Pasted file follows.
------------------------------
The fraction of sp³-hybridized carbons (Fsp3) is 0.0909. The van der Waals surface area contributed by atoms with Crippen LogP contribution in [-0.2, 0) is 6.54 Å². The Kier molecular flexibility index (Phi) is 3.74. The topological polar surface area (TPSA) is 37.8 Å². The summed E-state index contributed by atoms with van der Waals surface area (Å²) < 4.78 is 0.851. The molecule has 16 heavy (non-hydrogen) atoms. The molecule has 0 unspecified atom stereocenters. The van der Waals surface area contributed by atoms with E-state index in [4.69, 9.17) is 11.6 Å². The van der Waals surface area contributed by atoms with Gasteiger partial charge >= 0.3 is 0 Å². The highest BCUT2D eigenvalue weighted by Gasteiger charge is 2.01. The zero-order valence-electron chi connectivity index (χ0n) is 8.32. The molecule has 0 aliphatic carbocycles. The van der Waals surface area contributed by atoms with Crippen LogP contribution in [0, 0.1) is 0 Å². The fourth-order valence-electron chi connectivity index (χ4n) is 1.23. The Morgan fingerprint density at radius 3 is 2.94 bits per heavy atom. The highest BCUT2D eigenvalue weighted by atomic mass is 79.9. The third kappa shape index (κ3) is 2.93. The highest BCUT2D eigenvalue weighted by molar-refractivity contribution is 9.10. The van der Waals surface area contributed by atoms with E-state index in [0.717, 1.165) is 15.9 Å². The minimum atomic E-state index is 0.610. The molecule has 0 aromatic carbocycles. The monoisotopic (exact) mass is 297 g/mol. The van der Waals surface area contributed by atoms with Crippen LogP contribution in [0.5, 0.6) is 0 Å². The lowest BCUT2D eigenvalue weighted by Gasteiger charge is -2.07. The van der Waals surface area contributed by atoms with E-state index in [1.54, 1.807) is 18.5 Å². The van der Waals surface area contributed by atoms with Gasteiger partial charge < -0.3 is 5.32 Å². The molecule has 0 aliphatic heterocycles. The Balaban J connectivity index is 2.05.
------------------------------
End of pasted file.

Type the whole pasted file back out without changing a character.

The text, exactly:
The fraction of sp³-hybridized carbons (Fsp3) is 0.0909. The van der Waals surface area contributed by atoms with Crippen LogP contribution in [-0.2, 0) is 6.54 Å². The Kier molecular flexibility index (Phi) is 3.74. The topological polar surface area (TPSA) is 37.8 Å². The summed E-state index contributed by atoms with van der Waals surface area (Å²) < 4.78 is 0.851. The molecule has 16 heavy (non-hydrogen) atoms. The molecule has 0 unspecified atom stereocenters. The van der Waals surface area contributed by atoms with E-state index in [4.69, 9.17) is 11.6 Å². The van der Waals surface area contributed by atoms with Gasteiger partial charge >= 0.3 is 0 Å². The highest BCUT2D eigenvalue weighted by Gasteiger charge is 2.01. The zero-order valence-electron chi connectivity index (χ0n) is 8.32. The molecule has 0 aliphatic carbocycles. The van der Waals surface area contributed by atoms with Crippen LogP contribution in [0, 0.1) is 0 Å². The fourth-order valence-electron chi connectivity index (χ4n) is 1.23. The Morgan fingerprint density at radius 3 is 2.94 bits per heavy atom. The highest BCUT2D eigenvalue weighted by atomic mass is 79.9. The third kappa shape index (κ3) is 2.93. The highest BCUT2D eigenvalue weighted by molar-refractivity contribution is 9.10. The van der Waals surface area contributed by atoms with E-state index in [0.717, 1.165) is 15.9 Å². The minimum atomic E-state index is 0.610. The molecule has 0 aromatic carbocycles. The monoisotopic (exact) mass is 297 g/mol. The van der Waals surface area contributed by atoms with Crippen LogP contribution in [0.5, 0.6) is 0 Å². The lowest BCUT2D eigenvalue weighted by Gasteiger charge is -2.07. The van der Waals surface area contributed by atoms with E-state index in [1.54, 1.807) is 18.5 Å². The van der Waals surface area contributed by atoms with Gasteiger partial charge < -0.3 is 5.32 Å². The molecule has 0 aliphatic heterocycles. The Balaban J connectivity index is 2.05.